Tuesday, 11 January 2011

… And a Happy New Year!

Something awesome is about to happen...
Yes, well I intended to make a post about a week ago as some interesting things had happened which I thought might be worth writing about. But at that point I was still having post-crimbo fun with my brothers before two of them went off to university again. This mainly consisted of watching old episodes of Power Rangers and Dragon Ball Z, messing around on GTA IV, and setting our youngest brother on fire.

Good times.

It seems as though Christmas day wasn't the end of my reception of gifts and surprises. I've been given quite a few more Mega Drive games as well as a wonderful new Nintendo Wii game, both of which I'll talk about at a later date. I went to town just before new years day in order to find some retro bargains, but came back extremely disappointed with only Red Faction 3 and Mass Effect for the Xbox 360 for a fiver each. My girlfriend did better, getting Final Fantasy: The 4 Heroes of Light on the Nintendo DS for a mere £12.98 brand new.

However, taking a step back, one of the most unexpected surprises is the increase in the amount of Steam games I own. During the most excellent holiday sale they had this year, my Steam list has increased from 10 to 44. Of these new 34 games, I only bought 6 of them directly from Steam; these being 4 from the Serious Sam Gold pack for ~£3, Toki Tori for ~80p and VVVVVV for ~£1.70 for a total of about £5.60. Nice. The rest of the games came in the form of the Complete Doom Pack, which was bought by my girlfriend as a gift, both Humble Indie Bundles having almost complete Steam support, and myself realising that I could input the CD key of my ancient copy of Half Life: Generations in order to get Half Life: Platinum Pack. The rest are games that are freely available on Steam, such as Alien Swarm and Sam & Max 104. Of these games, I've played just one, VVVVVV.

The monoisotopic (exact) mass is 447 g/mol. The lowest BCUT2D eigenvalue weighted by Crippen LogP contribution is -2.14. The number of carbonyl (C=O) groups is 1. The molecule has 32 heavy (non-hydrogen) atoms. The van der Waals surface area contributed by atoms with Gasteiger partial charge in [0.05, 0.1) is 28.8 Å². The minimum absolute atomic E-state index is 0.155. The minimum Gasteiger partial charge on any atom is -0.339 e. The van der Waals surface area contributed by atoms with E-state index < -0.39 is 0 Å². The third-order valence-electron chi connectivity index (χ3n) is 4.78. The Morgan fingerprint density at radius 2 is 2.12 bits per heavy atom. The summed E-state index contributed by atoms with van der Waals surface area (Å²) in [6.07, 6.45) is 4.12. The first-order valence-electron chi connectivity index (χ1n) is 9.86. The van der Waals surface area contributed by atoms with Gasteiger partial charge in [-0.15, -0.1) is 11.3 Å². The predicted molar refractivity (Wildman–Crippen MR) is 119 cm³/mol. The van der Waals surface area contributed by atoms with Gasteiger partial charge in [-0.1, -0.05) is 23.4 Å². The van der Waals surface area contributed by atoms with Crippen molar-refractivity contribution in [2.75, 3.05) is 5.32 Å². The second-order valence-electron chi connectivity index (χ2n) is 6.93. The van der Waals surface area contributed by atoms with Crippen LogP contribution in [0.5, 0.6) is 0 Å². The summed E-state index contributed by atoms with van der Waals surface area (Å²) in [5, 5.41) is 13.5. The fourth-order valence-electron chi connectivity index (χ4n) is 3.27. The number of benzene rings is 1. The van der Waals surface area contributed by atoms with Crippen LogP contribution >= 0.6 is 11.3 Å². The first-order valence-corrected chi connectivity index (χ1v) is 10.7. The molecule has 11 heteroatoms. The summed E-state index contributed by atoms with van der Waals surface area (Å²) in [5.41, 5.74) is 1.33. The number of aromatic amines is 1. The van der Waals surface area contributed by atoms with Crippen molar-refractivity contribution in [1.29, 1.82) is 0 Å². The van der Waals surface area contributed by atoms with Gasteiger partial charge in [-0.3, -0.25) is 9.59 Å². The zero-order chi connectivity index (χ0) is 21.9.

VVVVVV is the commercial debut of indie game developer Terry Cavanagh, who's previous works have all been released as free internet browser games. Released January 2010, the game was frequently described as a “hyper-death” 2D puzzle platformer with obvious inspiration from C64 games.

“Hyper-death” is pretty much right. The game involves you weaving around spiked walls and other obstacles by moving the main character horizontally and by changing the direction of gravity vertically. Each obstacle in the game will end up killing you at least a couple of times, with the more difficult ones taking deaths way into the twenties and more. Fortunately, check points occur right before most obstacles, allowing you to try, and die, over and over again before finally sussing out what you have to do. This was, by far,  the most enjoyable aspect of the game from my point of view. It took me back to a time when platformers were almost always championed on a trial-and-error basis. However, all puzzles in VVVVVV have obvious solutions once you take a step back and look at them properly. It's the pixel perfect manoeuvre that'll drive you to the edge of insanity. Even in these cold January evenings I've found myself concentrating so hard that I'd have to take off my sweat soaked socks and sticky T-shirt. But don't worry, as with platformers of old, the satisfaction felt when you finally beat that seemingly impossible puzzle is oh so worth it.